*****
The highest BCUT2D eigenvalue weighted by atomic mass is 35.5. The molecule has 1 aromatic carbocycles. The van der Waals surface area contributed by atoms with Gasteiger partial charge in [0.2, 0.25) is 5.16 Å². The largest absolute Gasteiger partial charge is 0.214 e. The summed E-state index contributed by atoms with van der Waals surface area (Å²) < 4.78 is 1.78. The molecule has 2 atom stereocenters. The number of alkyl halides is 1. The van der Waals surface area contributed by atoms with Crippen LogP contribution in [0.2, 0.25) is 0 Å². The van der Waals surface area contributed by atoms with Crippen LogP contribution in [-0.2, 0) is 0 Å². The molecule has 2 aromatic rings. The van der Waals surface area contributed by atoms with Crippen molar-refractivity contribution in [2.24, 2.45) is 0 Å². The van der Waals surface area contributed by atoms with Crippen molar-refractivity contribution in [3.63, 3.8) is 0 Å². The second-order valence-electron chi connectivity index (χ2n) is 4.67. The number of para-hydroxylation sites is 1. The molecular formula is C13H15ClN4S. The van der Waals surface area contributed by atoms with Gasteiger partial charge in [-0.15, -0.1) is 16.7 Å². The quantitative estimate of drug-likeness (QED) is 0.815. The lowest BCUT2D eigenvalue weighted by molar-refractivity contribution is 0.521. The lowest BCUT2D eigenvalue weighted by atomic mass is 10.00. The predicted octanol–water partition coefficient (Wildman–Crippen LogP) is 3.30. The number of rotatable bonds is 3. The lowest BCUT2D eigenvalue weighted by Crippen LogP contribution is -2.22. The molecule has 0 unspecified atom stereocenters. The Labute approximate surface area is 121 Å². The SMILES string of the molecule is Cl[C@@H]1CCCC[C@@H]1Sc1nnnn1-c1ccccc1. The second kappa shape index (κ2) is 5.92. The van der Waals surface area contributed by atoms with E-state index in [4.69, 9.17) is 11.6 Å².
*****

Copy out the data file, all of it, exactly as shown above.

The highest BCUT2D eigenvalue weighted by atomic mass is 35.5. The molecule has 1 aromatic carbocycles. The van der Waals surface area contributed by atoms with Gasteiger partial charge in [0.2, 0.25) is 5.16 Å². The largest absolute Gasteiger partial charge is 0.214 e. The summed E-state index contributed by atoms with van der Waals surface area (Å²) < 4.78 is 1.78. The molecule has 2 atom stereocenters. The number of alkyl halides is 1. The van der Waals surface area contributed by atoms with Crippen LogP contribution in [0.2, 0.25) is 0 Å². The van der Waals surface area contributed by atoms with Crippen LogP contribution in [-0.2, 0) is 0 Å². The molecule has 2 aromatic rings. The van der Waals surface area contributed by atoms with Crippen molar-refractivity contribution in [2.24, 2.45) is 0 Å². The van der Waals surface area contributed by atoms with Crippen molar-refractivity contribution in [3.63, 3.8) is 0 Å². The second-order valence-electron chi connectivity index (χ2n) is 4.67. The number of para-hydroxylation sites is 1. The molecular formula is C13H15ClN4S. The van der Waals surface area contributed by atoms with Gasteiger partial charge in [-0.15, -0.1) is 16.7 Å². The quantitative estimate of drug-likeness (QED) is 0.815. The lowest BCUT2D eigenvalue weighted by molar-refractivity contribution is 0.521. The lowest BCUT2D eigenvalue weighted by atomic mass is 10.00. The predicted octanol–water partition coefficient (Wildman–Crippen LogP) is 3.30. The number of rotatable bonds is 3. The lowest BCUT2D eigenvalue weighted by Crippen LogP contribution is -2.22. The molecule has 0 unspecified atom stereocenters. The Labute approximate surface area is 121 Å². The SMILES string of the molecule is Cl[C@@H]1CCCC[C@@H]1Sc1nnnn1-c1ccccc1. The second kappa shape index (κ2) is 5.92. The van der Waals surface area contributed by atoms with E-state index in [4.69, 9.17) is 11.6 Å².